Northwest berry Foundation

Management Detail

Common Leaf Spot

in Strawberries

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Latin name: Mycosphaerella fragariae(asexual: Ramularia brunnea)


Foliage is at first dark red or purplish, gradually becoming grayish or almost white with age. Fully developed spots are about 0.12 inch in diameter, with a whitish center and reddish margin. They are scattered widely over the leaf surface, reducing leaf function. Infections occur in moist weather and are most severe in spring and fall. Long wet periods (several days) and warm temperatures (over 50°F) favor disease development in the spring and in summer after renovation. 'Olympus' and 'Shuksan' are very susceptible. Puget Reliance also shows significant infections.The fungus also can infect fruit in what is called black seed disease. Spots are brownish black, hard, and leathery. Fruit does not rot but discolors under the spot.



  • Leaf lesions or "spots" are small and round (3-8 mm diameter), dark purple to reddish in color, and are found on the upper leaf surfaces.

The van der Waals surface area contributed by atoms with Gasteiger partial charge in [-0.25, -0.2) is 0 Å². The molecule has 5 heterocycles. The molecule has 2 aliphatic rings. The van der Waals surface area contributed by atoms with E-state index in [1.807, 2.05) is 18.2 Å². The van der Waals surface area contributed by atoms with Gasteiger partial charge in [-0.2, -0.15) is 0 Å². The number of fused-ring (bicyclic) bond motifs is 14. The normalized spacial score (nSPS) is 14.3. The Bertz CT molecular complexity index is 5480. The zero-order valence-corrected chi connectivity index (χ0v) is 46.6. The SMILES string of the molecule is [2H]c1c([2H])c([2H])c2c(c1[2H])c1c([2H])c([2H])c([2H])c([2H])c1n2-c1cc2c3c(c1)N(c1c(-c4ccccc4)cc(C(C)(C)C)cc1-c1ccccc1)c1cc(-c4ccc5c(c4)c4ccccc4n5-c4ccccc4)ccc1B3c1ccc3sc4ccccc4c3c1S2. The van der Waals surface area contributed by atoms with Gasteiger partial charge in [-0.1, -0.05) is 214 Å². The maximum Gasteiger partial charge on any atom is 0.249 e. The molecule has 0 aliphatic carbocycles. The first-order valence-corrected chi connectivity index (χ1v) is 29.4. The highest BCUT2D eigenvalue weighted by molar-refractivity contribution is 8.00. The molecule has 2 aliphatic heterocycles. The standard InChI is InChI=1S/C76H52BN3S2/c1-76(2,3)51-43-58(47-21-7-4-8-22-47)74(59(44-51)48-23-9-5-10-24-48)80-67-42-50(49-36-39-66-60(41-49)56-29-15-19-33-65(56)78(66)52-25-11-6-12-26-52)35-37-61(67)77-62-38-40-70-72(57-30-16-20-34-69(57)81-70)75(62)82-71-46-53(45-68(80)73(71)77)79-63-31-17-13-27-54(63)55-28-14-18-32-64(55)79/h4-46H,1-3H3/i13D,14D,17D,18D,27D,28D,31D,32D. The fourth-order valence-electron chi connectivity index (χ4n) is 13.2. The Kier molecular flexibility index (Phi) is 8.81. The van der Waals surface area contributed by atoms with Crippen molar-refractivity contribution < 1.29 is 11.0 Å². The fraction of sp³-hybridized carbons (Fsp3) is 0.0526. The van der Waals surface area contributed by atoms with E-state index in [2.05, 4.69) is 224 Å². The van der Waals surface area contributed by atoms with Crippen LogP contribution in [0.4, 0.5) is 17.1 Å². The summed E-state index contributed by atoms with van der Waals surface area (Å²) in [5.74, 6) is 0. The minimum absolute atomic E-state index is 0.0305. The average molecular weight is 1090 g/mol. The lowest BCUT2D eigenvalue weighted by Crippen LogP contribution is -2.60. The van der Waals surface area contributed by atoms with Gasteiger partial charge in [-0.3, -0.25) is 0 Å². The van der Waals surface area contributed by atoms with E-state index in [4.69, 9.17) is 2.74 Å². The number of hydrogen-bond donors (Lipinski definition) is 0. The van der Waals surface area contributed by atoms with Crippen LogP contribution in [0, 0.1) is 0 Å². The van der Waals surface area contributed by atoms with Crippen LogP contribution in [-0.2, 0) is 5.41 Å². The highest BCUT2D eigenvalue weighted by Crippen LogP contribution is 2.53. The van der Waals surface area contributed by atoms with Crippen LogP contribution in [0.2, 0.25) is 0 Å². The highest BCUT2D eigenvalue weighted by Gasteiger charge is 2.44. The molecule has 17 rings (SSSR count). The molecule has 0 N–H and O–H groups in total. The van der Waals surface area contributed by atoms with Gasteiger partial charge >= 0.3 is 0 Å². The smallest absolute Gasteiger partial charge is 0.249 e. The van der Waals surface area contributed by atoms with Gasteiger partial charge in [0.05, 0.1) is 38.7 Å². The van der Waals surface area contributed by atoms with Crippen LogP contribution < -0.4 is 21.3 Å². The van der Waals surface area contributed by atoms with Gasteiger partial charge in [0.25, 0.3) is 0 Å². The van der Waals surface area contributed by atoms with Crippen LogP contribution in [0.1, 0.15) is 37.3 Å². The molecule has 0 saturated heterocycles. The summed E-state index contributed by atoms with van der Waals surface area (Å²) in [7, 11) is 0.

• The center of the spots becomes tan to gray to almost white over time, while the broad margins remain dark purple.
  • Lesion centers on younger leaves stay light brown, with a definite reddish purple to rusty brown margin.
  • Superficial black spots form on ripe berries under moist conditions. These spots surround groups of seeds on the fruit surface. The surrounding tissue becomes brownish black, hard and leathery.

Cultural Controls:

  • Be sure that planting stock is clean.
  • Cultivars differ greatly in their resistance to Common Leaf Spot. If it is a serious problem, use a more resistant cultivar.


For information about chemical controls, check with our Pesticide Guide.


photo by T. Peerbolt


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